The Gainesville Sun questions the fiscal conservatism of new Florida House Speaker Marco Rubio (R - Coral Gables) after he loaded up the House staff with Bush administration veterans such as spokesman Jose Fuentes, who will be paid more than the governor's communications director, and ordered the addition of a House members-only dining room in the Capitol.

Today's editorial in the Ocala Star Banner urges Marion County officials to seize the opportunity to enhance fire service in the fast urbanizing area around Ocala by entering into a partnership with the City of Ocala which the newspaper calls the fairest and most economical proposal yet.

Some folks believe that higher education should mean higher accountnability, as in FCAT-like testing for colleges and universities. The Daytona Beach News Journal disagrees, saying that such testing would undermine the whole purpose of higher education, especially that of "expanding students' knowledge beyond their majors or specalities and stimulating research and democratic debate".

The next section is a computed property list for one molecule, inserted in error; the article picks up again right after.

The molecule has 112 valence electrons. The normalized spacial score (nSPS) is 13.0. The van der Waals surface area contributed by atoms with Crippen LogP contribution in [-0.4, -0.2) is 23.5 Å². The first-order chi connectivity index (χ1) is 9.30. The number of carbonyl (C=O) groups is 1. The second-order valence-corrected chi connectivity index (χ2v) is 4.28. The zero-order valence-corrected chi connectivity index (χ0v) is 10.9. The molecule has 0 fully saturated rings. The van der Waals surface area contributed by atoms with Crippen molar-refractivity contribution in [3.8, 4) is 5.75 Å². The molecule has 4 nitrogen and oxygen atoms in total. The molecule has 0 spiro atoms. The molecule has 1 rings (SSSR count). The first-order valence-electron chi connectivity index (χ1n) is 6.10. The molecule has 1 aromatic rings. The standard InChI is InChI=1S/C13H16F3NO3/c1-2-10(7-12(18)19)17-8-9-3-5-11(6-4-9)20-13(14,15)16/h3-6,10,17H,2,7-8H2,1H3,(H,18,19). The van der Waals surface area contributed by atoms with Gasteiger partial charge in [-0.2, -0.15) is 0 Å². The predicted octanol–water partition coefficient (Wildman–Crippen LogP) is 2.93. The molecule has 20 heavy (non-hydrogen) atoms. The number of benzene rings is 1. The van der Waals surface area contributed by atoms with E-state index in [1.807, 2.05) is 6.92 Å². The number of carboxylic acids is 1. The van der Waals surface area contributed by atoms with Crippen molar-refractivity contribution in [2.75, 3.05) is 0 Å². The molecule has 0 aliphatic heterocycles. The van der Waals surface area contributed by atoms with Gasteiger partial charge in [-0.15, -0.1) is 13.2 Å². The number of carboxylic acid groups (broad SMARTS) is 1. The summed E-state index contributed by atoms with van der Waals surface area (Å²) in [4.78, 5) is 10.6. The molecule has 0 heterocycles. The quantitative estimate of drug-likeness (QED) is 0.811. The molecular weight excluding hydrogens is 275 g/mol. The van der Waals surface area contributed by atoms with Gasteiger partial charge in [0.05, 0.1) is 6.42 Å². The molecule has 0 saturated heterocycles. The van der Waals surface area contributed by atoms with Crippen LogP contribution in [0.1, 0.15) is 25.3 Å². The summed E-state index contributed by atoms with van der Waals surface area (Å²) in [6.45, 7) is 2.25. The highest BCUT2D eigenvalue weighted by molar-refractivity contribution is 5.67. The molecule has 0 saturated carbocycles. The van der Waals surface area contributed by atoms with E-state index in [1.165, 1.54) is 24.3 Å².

The Orlando Sentinel says that ethics reforms should be a top priority for Orange County government, and expresses it's indignation over how Orange-Osceola State Attorney Lawson Lamar was openly mocked by elected officials when he dared to suggest reforms last month. The Sentinel editorial suggests 1) requiring that only individuals, not businesses or committees, can donate to campaigns, 2) follow the example of Alachua County and limit campaign contributions to $250 per person, 3) require open disclosure of any campaign contributions by anyone doing business with or seeking approval from a city or county commission, and 4), require elected officials to abstain from voting on any issue affecting anyone they did business with for up to a year before entering office.